Anyway, love your stuff, thanks again for continually inspiring me to strive for better!

  • Chandra August 11, 2010, 8:44 am

    Btw, just saw you on the Today Show! WOW, way to go, thats so awesome PLUS a great way to spread your message!!! 😀

  • dj August 11, 2010, 9:16 am

    Don’t store items, use them.
    One major action I took recently, I stopped storing/archiving items in closets and drawers. Out of sight, out of mind, I guess 🙂 I reduced, and what I had left I either displayed or I wrapped up nicely and reorganized. When I open the closet I see an organized center with items I use and appreciate. My mom did some beautiful embroidering on handkerchiefs, but I was just storing them. I took them out of storage, got rid of the cheap doilies mass produced in China, and replaced them with the homemade embroidered handkerchiefs. My home is homier and I feel the presence of family all around when I see those handkerchiefs and other items that I took out of storage. Our culture is so throw-away these days. I had the same radio that I bought for 10 bucks, my entire teen years. I wonder how many mobile and media devices teens go through today. I hope they recycle and we reuse the resources. I still have that radio :-). I love buying a few quality items and maintaining them. That’s just the way I was brought up in a conservative household. Bottom-line: I don’t live to shop; I shop to live, and I do that selectively and infrequently.

    Oprah recently replayed the show on hoarders. A 3000 sq ft home, filled top to bottom with stuff. 100 people, 8 weeks, to clean 75 tons of stuff out of the house and place for sale in a 10,000-square-foot warehouse. To have so much stuff, but to feel so empty, is so sad. I just wanted to give those folks a hug. 🙂
    link: http://www.oprah.com/home/Inside-a-Hoarders-Home

  • Nicole August 11, 2010, 9:22 am

    Came here after reading the NYT article – very cool what you have done! I have been addicted to using Freecycle lately to give away our things and keep them out of landfills. In the past, we’ve saved up our things and given them to charity. But some things aren’t charity-worthy. Examples? I’ve given away a bottle of wallpaper stripper, bottles of dishwasher detergent that didn’t work well for us, those little Ziploc baggies that extra buttons come attached to your clothes in…I’m definitely at a point in my life where I have finally broken the consumer cycle and now that I’m getting rid of the accumulated clutter, too, it feels amazing.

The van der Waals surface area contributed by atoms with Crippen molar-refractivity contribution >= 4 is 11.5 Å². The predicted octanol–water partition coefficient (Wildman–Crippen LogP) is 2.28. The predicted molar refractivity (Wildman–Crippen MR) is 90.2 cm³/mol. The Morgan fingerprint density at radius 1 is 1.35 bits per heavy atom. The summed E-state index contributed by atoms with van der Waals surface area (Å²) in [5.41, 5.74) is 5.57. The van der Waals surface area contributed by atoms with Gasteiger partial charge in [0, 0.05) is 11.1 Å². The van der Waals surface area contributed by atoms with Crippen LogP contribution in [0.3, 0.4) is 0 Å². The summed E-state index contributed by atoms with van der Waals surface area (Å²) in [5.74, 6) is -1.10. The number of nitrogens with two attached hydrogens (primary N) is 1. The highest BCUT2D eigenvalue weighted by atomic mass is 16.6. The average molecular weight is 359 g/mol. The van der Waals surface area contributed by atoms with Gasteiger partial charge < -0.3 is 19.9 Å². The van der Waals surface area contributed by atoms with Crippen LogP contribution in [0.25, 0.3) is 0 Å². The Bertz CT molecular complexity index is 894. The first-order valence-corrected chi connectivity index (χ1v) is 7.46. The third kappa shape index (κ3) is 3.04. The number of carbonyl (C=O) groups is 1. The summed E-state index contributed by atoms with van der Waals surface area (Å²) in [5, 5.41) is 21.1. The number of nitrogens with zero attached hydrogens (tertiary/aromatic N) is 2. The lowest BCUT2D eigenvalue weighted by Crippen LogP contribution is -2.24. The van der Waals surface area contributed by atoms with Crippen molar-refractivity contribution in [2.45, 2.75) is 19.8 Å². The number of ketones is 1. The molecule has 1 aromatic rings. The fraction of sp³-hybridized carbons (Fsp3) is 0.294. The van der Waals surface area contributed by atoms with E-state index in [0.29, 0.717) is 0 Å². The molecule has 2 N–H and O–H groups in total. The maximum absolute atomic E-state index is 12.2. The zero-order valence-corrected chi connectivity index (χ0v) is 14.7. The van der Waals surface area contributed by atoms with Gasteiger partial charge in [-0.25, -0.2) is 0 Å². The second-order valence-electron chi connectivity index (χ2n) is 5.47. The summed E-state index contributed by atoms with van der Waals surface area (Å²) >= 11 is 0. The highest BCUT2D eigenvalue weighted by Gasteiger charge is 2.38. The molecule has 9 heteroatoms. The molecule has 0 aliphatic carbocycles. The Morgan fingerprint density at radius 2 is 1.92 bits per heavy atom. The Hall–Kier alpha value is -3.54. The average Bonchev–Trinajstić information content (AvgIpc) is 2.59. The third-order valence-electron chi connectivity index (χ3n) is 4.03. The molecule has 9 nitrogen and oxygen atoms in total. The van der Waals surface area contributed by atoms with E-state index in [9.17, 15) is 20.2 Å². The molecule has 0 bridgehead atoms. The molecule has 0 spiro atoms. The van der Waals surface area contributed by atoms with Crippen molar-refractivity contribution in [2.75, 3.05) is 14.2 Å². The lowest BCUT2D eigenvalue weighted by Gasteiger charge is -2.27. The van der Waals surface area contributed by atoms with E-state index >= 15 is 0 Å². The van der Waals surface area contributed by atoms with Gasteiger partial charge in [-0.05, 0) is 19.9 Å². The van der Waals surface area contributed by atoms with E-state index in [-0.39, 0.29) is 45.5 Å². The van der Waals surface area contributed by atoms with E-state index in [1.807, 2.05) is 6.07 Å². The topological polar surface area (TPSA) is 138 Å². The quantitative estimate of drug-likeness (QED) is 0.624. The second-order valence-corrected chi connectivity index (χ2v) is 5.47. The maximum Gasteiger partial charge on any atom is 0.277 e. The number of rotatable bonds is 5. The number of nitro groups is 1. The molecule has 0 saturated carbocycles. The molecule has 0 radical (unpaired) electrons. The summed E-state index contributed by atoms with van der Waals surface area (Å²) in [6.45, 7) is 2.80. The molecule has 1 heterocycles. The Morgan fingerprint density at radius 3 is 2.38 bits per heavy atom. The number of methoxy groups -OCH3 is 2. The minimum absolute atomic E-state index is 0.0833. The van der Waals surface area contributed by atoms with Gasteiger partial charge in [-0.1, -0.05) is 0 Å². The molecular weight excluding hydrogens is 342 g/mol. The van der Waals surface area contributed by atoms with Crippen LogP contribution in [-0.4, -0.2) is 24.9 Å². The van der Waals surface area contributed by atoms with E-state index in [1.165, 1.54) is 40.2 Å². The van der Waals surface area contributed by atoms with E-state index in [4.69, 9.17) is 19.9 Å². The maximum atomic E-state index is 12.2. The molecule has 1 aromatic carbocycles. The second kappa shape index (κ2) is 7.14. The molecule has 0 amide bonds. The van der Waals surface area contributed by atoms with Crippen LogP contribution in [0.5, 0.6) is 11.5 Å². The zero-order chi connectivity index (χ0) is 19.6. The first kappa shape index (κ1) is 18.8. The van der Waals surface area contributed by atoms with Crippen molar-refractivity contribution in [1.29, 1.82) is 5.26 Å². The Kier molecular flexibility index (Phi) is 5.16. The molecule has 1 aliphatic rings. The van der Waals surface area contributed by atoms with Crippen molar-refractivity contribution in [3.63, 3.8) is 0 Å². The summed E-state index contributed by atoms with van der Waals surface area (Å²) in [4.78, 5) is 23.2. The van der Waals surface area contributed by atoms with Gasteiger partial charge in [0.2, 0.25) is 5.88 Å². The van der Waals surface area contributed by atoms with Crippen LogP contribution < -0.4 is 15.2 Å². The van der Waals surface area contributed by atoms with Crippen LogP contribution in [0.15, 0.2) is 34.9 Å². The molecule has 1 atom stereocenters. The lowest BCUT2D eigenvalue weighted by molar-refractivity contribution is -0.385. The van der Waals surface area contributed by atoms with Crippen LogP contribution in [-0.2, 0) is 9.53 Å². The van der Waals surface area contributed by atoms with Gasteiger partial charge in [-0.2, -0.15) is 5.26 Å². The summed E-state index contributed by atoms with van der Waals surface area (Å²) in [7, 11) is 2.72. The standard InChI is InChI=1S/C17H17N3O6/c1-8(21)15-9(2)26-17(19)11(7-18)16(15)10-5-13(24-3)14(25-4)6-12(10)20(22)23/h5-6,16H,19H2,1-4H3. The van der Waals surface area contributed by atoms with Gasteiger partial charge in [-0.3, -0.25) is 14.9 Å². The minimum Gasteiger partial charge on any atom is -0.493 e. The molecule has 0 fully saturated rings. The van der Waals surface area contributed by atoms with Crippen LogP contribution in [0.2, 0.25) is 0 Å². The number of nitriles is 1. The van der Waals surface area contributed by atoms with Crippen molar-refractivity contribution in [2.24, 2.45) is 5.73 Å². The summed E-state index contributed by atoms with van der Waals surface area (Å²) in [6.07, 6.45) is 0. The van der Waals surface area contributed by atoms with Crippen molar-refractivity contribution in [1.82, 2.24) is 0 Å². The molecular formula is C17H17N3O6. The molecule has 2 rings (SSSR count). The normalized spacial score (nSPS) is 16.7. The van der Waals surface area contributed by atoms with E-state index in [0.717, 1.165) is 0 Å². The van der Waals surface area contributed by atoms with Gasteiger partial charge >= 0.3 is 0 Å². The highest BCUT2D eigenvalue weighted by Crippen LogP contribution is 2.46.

• Domestic Kate August 11, 2010, 9:42 am

    I’m sort of the opposite of a hoarder, but I still think it’s good to set the 100-things goal and stick to it. I love the idea of evaluating the things in your life and making sure that each has a purpose. That’s the important thing. Even if I already have under 100 things (not sure if this is true), I probably still have a ton of things that I don’t need or even want.

  • Sharon Durling August 11, 2010, 10:05 am

    I actually wrote the book on this subject, “A Girl and Her Money: How to Have a Great Relationship without Falling in Love,” (pub. Thomas Nelson, 2003), and specifically Chapter 9: “The Trouble With Stuff,” which begins:

    “The problem with money is the stuff it buys…you have to spend your time and energy walking it, feeding it, vacuuming, it, polishing it, waxing it, downloading it, refurbishing it, tuning it, and building a display case for it.